Millions of Americans who don’t live close to a recognized floodplain may still be at risk of flooding, according to a new study published in the journal Environmental Research Letters. Moreover, the Federal Emergency Management Agency is underestimating the number of people who could potentially be affected, the study found.
The study was conducted by researchers from the University of Bristol in the United Kingdom, the Nature Conservancy, and the Environmental Protection Agency. They argue in their paper that the percentage of the U.S. population that’s at risk of serious flooding could be three times more than official estimates. The researchers claims that 41 million Americans are vulnerable to serious floods, compared to just 13 million who’re supposedly at risk according to FEMA flood maps.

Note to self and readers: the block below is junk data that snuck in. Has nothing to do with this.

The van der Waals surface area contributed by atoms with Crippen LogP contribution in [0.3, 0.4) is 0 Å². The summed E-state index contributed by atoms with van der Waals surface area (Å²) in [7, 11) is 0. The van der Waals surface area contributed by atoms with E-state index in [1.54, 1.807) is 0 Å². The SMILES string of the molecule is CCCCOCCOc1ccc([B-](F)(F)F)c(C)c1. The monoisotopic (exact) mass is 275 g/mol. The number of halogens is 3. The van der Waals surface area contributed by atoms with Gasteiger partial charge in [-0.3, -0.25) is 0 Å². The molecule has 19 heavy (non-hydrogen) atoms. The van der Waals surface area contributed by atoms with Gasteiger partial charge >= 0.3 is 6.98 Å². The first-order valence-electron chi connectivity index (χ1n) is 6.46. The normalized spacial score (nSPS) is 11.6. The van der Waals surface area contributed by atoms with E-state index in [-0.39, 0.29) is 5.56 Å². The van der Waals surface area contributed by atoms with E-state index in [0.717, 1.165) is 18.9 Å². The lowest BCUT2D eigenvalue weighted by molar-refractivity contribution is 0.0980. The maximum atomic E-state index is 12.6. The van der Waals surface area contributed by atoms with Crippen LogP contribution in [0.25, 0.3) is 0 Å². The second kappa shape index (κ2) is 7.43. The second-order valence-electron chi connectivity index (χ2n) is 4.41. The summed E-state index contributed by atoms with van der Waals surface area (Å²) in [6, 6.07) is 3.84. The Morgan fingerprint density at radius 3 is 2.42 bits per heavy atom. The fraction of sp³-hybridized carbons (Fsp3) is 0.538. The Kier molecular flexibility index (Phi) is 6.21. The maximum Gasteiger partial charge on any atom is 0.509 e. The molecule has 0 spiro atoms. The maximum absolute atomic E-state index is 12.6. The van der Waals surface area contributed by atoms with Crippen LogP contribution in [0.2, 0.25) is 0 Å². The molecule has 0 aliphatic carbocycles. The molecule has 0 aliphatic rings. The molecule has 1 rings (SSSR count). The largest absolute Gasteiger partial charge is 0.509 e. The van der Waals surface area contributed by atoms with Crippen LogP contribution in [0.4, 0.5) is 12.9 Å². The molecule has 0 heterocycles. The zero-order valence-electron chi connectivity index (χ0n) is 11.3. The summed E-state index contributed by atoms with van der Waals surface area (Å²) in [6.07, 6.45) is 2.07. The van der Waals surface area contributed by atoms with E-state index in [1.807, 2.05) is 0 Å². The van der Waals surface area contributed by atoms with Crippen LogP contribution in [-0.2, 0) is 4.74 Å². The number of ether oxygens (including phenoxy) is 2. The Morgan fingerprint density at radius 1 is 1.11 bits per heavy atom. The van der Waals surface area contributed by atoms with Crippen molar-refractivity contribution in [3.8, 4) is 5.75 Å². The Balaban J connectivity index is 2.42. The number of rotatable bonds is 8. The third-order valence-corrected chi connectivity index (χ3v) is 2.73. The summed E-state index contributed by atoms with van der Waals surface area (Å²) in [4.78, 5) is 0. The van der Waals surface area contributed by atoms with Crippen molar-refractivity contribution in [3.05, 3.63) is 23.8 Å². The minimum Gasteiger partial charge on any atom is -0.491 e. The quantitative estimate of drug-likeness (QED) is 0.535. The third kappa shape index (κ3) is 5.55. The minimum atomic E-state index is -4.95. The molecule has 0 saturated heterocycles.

“We find that population and GDP growth alone are expected to lead to significant future increases in exposure, and this change may be exacerbated in the future by climate change,” the researchers said.
The research paper notes that freshwater flooding has caused an average of $8.2 billion in damage over the last 30 years. FEMA produces maps that show current coastal flood hazard areas in the U.S., but those maps are of varying age and quality, researchers note. The researchers’ estimates of current and future flood exposure are based on high-resolution hazard, population, asset, and projected development maps of the entire country.
The study’s findings come as the National Flood Insurance Program is set to expire on March 23, putting some homeowners’ flood insurance policies at risk. The program was allowed to lapse for two months in the past, costing more than 40,000 home sales, according to NAR research. The NFIP has been extended 11 times between 2010 and 2012.